And what’s with this odd rule that banners and flags “which do not contravene security or regulatory measures may be allowed, subject to approval at point of entry”? Can people bring flags or not?
To be fair, other countries are stricter with fans. In Japan, singing, shouting and screaming are all banned. Instead, supporters have been told to clap.
The Japan Times newspaper reported in October growing calls for all restrictions to be lifted.
J.League chairman Mitsuru Murai is not quite ready to do that just yet even though he acknowledges that it hurts to have to hold that in” when celebrating a goal, Murai said.
In Japan, fans are known for singing non-stop during but the current situation with masked fans clapping, feels strange and the absence of flags and banners, another Japanese football staple, is another big miss. The New York Times compared it to a symphony concert with applause coming between the movements.
Murai also said that if home treatment for COVID-19 is approved, they may be able to “look at allowing fans to cheer”.
FANS ARE THE 12TH MAN ON THE PITCH
Cue the SingaBrigade’s recent outburst. Fan support makes a big difference.
While the Singapore national team used to play under the Kallang roar in the old days, it has not been easy to create a similar atmosphere in the cavernous 55,000 capacity National Stadium.
To have a group of dedicated, hardcore fans providing an audioscape to cheer on their team can be electrifying. It lifts players and, crucially, for the other supporters, is a bonus to the lived experience of a live soccer game.
A loud home atmosphere helps the team. It’s what creates home ground advantage, at least according to one 2021 study which compared referee decisions in front of big crowds to those made in empty stadiums.
“Referees – viewing the challenges with the crowds' noise – were more uncertain in their decision-making and awarded significantly fewer fouls (15.5 per cent) against the home team, compared with those referees evaluating the same game in silence,” the study said.
The authors state that “the home team is punished less harshly than the away team across all outcomes in games with spectators [while] punished more harshly than the away team across all outcomes in games without spectators.” This is the concept of fans as “the twelfth man” actively helping the team on the pitch to go all out and give their best.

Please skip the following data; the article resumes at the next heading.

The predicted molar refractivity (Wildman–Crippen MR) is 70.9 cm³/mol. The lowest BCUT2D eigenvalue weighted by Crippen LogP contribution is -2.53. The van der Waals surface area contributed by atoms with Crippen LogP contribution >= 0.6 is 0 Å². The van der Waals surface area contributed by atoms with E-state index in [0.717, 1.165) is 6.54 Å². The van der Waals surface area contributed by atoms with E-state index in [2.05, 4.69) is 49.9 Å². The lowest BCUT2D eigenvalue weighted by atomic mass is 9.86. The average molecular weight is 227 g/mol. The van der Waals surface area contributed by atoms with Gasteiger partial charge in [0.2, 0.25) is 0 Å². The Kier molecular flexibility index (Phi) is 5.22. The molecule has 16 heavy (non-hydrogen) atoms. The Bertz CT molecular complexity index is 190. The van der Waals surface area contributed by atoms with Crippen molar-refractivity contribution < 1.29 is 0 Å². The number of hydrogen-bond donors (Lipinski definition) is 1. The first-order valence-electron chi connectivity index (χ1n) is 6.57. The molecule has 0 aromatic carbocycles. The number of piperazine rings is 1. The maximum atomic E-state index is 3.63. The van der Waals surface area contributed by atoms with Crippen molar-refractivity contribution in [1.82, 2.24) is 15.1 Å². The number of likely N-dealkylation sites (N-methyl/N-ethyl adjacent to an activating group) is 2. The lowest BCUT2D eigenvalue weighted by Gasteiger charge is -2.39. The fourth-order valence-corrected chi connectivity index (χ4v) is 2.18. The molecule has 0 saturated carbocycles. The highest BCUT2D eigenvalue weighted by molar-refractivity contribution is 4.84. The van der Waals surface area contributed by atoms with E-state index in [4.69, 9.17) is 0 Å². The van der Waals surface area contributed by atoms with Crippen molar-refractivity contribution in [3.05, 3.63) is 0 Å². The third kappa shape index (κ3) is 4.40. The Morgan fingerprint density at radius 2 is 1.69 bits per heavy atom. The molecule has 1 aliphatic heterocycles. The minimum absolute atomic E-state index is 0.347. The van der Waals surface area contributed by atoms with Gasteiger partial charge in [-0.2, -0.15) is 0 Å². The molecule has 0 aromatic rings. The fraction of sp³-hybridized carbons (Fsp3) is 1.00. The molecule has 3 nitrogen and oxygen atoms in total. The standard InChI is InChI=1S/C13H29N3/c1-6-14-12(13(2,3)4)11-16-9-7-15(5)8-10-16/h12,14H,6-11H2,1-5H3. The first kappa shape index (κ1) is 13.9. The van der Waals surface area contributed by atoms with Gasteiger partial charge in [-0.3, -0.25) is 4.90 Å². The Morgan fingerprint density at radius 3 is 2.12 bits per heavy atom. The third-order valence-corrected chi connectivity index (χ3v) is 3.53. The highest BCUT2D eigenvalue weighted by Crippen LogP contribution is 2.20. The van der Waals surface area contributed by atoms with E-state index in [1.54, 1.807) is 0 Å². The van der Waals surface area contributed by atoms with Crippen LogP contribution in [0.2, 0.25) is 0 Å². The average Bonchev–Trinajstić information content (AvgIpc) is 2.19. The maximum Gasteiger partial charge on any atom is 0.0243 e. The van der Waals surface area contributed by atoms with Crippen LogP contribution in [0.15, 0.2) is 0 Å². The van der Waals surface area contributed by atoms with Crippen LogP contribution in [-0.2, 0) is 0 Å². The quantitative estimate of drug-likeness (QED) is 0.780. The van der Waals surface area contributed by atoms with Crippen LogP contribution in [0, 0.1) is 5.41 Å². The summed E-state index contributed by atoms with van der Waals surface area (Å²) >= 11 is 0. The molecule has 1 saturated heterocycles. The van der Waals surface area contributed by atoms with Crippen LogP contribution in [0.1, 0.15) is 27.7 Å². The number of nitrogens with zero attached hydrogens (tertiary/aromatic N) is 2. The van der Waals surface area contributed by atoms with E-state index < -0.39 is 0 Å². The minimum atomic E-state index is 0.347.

Against an opponent like Myanmar, maybe it does not matter so much but in a tight game against Vietnam, Thailand or Malaysia, passion and noise in the stadium may just be enough to tip the balance.
In other words, to give your team the best chance of winning games, get as many fans as possible into stadiums and ask them to be as noisy as possible.
The problem obviously arises when this conflicts with public health advice or rules, which has to take precedence.
SingaBrigade may be right to question the rationale and request for a clearer explanation but most fans will take what they can get.
Perhaps as Singapore moves towards living with endemic COVID-19, and as more rules are lifted because more are vaccinated, that could change. Or authorities could come out to better explain the thinking behind rules.
But for now, like the rest of us, football may still be searching for the right balance.
John Duerden is a Seoul-based writer who covers the region’s sporting scene. He is the author of four books including Lions & Tigers - The History of Football in Singapore and Malaysia (2017).